Clemson University Clemson, United States of America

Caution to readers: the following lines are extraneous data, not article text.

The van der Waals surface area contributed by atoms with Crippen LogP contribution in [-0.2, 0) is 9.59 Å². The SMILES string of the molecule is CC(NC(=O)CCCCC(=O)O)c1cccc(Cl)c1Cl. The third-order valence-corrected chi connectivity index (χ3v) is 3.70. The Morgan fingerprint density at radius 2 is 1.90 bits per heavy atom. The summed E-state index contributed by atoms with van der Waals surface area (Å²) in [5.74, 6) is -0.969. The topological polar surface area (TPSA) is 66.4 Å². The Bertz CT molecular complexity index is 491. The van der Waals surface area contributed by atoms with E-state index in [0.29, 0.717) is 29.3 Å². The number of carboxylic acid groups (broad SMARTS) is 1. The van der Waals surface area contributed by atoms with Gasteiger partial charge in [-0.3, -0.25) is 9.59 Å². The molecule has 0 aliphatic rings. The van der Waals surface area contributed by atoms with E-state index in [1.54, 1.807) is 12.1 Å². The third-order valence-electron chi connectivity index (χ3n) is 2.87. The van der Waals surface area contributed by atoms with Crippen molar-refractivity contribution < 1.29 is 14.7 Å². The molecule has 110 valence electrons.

Compression is commonly used in HPC applications to move and store data. Traditional lossless compression, however, does not provide adequate compression of floating point data often found in scientific codes. Recently, researchers and scientists have turned to lossy compression techniques that approximate the original data rather than reproduce it in order to achieve desired levels of compression. Typical lossy compressors do not bound the errors introduced into the data, leading to the development of error bounded lossy compressors (EBLC). These tools provide the desired levels of compression as mathematical guarantees on the errors introduced. The current state of EBLC leaves much to be desired. The existing EBLC all have different interfaces requiring codes to be changed to adopt new techniques; EBLC have many more configuration options than their predecessors, making them more difficult to use; and EBLC typically bound quantities like point wise errors rather than higher level metrics such as spectra, p-values, or test statistics that scientists typically use. My dissertation aims to provide a uniform interface to compression and to develop tools to allow application scientists to understand and apply EBLC. This canvas presents three groups of work: LibPressio, a standard interface for compression and analysis; FRaZ/LibPressio-Opt frameworks for the automated configuration of compressors using LibPressio; and work on tools for analyzing errors in particular domains.